craft vs. science

Subject: craft vs. science
From: Goober <techcommgoober -at- yahoo -dot- com>
To: "TECHWR-L" <techwr-l -at- lists -dot- raycomm -dot- com>
Date: Fri, 21 Jun 2002 11:52:44 -0700 (PDT)

--- Phil Levy <PLevy -at- epion -dot- com> wrote:
> >the vast differences from company to company and
> >workflow to workflow.
> This may be another topic altogether, but these
> differences are usually
> neither vast nor valid. This is the main reason that
> tech writing is still a
> craft and not an engineering discipline.

Ooohhh... A tantilizingly tasty tidbit for fun Friday
frolicking. *lol*

OK, we see what we do as craft and not science,
apparently. I wonder how true mechanical engineers see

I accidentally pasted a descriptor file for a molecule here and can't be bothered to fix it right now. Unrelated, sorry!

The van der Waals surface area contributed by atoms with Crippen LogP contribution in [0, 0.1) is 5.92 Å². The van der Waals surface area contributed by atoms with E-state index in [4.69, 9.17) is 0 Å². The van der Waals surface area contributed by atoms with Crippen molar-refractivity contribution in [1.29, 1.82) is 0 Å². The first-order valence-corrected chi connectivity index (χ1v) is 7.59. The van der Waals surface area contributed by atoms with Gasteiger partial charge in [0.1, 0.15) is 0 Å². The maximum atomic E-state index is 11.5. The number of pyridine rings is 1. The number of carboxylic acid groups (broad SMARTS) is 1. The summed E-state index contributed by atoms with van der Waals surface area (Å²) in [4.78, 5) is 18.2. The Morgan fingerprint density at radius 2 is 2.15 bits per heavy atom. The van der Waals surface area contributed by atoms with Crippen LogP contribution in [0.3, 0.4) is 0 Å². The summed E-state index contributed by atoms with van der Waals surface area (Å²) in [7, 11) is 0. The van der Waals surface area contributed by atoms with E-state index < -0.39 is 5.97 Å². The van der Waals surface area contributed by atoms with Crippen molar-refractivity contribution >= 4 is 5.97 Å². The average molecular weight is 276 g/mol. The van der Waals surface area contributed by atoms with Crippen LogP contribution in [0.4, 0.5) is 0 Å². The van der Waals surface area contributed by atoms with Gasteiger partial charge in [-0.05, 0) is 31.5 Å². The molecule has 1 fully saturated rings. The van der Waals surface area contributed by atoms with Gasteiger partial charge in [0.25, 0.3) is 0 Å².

their jobs (I bet craft).

Anyway, no matter what you do, there are wild cards at
play. You can be documenting how a toaster works, or
you can be polarizing atoms in a vacuum... wild cards
abound. It's the nature of the world.

So what?

Well, I see what I do as science. Why? Because I have
a process. If it were craft, I'd be King Workaround,
Lord of the Makeshifts. *lol* All IMO, of course. But
I stick to a tried and true method of writing
documentation, one that's taken me years to perfect.
It's basically common sense wrapped into a workflow,
but if I marketed it I'd have to call it something
other than Information Mapping. *lol*

Anyway, HOW you approach a documentation task can be
applied to multiple projects, but the mechanics behind
the process (not grammar mechanics) are bound to

The differences *can* be perfectly valid (as they are
vast). One company might rely on seat of the pants
documentation because they are too small to do
anything substantial. Other companies might
single-source from a database workflow full of
rigidity in style and structure because they can
afford to do so.

Thoughts on any of this?

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